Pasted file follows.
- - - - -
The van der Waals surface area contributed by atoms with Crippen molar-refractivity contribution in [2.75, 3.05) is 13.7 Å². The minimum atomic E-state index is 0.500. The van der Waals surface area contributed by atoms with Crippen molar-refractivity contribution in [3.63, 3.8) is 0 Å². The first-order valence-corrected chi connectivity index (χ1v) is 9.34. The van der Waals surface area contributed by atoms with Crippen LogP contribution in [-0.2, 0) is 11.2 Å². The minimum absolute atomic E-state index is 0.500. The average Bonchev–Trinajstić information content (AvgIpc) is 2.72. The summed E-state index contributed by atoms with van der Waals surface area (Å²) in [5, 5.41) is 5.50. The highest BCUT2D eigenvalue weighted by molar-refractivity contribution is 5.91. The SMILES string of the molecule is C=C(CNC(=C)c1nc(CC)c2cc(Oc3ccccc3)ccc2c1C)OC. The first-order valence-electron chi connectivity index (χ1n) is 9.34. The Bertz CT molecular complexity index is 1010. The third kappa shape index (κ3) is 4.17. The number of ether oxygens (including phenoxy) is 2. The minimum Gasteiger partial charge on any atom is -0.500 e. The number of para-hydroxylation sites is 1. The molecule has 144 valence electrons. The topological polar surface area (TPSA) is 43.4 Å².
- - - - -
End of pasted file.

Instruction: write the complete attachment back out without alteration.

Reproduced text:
The van der Waals surface area contributed by atoms with Crippen molar-refractivity contribution in [2.75, 3.05) is 13.7 Å². The minimum atomic E-state index is 0.500. The van der Waals surface area contributed by atoms with Crippen molar-refractivity contribution in [3.63, 3.8) is 0 Å². The first-order valence-corrected chi connectivity index (χ1v) is 9.34. The van der Waals surface area contributed by atoms with Crippen LogP contribution in [-0.2, 0) is 11.2 Å². The minimum absolute atomic E-state index is 0.500. The average Bonchev–Trinajstić information content (AvgIpc) is 2.72. The summed E-state index contributed by atoms with van der Waals surface area (Å²) in [5, 5.41) is 5.50. The highest BCUT2D eigenvalue weighted by molar-refractivity contribution is 5.91. The SMILES string of the molecule is C=C(CNC(=C)c1nc(CC)c2cc(Oc3ccccc3)ccc2c1C)OC. The first-order valence-electron chi connectivity index (χ1n) is 9.34. The Bertz CT molecular complexity index is 1010. The third kappa shape index (κ3) is 4.17. The number of ether oxygens (including phenoxy) is 2. The minimum Gasteiger partial charge on any atom is -0.500 e. The number of para-hydroxylation sites is 1. The molecule has 144 valence electrons. The topological polar surface area (TPSA) is 43.4 Å².